24. 24. NEXUS OF CLIMATE CHANGE & NATIONAL SECURITY Poverty, infectious disease, environmental degradation and war feed one another in a deadly cycle. Disease and poverty, in turn, are connected to environmental degradation; climate change exacerbates the occurrence of such infectious disease as malaria and dengue fever. Environmental stress, caused by large populations and shortages of land and other natural resources, can contribute to civil violence.
  25. 25. NEXUS OF CLIMATE CHANGE & NATIONAL SECURITY Poverty ( as measured by per capita gross domestic product (GDP)) is strongly associated with the outbreak of civil war
  26. 26. NEXUS OF CLIMATE CHANGE & NATIONAL SECURITY
  27. 27. NEXUS OF CLIMATE CHANGE & NATIONAL SECURITY
  28. 28. The NSP 2011-2016• It is an open-source document, available for download from our Official Gazette at: http://www.gov.ph/2011/08/18/national-security- policy-2011-2016/• In it, the NSP posits that: “Climate change is expected to hit developing countries the hardest. Its effects – higher temperatures, changes in precipitation patterns, rising sea levels, more frequent weather-related disasters, pose risks to agriculture, food and water supplies…”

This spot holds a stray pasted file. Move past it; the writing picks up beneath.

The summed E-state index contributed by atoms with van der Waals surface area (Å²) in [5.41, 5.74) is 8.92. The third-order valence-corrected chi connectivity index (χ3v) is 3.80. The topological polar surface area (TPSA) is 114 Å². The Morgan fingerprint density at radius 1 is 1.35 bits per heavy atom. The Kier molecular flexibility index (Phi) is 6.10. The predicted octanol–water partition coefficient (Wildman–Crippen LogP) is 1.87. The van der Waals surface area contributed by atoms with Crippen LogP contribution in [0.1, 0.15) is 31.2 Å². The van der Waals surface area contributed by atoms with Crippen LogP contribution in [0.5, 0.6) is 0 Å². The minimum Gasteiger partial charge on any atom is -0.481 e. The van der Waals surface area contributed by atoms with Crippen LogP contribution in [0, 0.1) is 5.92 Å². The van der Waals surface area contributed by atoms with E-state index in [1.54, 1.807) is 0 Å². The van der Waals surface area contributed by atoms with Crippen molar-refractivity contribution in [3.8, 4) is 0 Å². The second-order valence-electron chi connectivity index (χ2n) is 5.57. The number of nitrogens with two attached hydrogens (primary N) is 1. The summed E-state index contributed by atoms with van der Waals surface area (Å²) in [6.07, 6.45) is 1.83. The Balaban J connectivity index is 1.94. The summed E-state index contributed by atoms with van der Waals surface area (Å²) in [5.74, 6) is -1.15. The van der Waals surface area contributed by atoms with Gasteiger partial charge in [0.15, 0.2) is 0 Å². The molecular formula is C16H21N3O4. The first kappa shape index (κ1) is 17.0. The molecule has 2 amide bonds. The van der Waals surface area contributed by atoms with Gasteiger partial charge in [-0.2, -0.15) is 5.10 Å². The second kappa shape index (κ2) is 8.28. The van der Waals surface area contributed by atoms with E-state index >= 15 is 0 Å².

29. 29. NEXUS OF CLIMATE CHANGE & NATIONAL SECURITY• (cont’d): “.. At stake are the Philippines’ recent gains in the fight against poverty, hunger and disease, and in protecting the lives and livelihood of our people.”
  30. 30. CCA & SD in the Philippines• After the first meeting of the UN Conference on Sustainable Development (UNCSD) in 1992 (Rio 1992), the PHL gov’t. established the PCSD under NEDA.• FVR’s “Philippines 2000” strategic plan was heavily influenced by Rio 21.• Succeeding versions of the MTPDP (now PDP) have incorporated SD as a concept and basis for action plans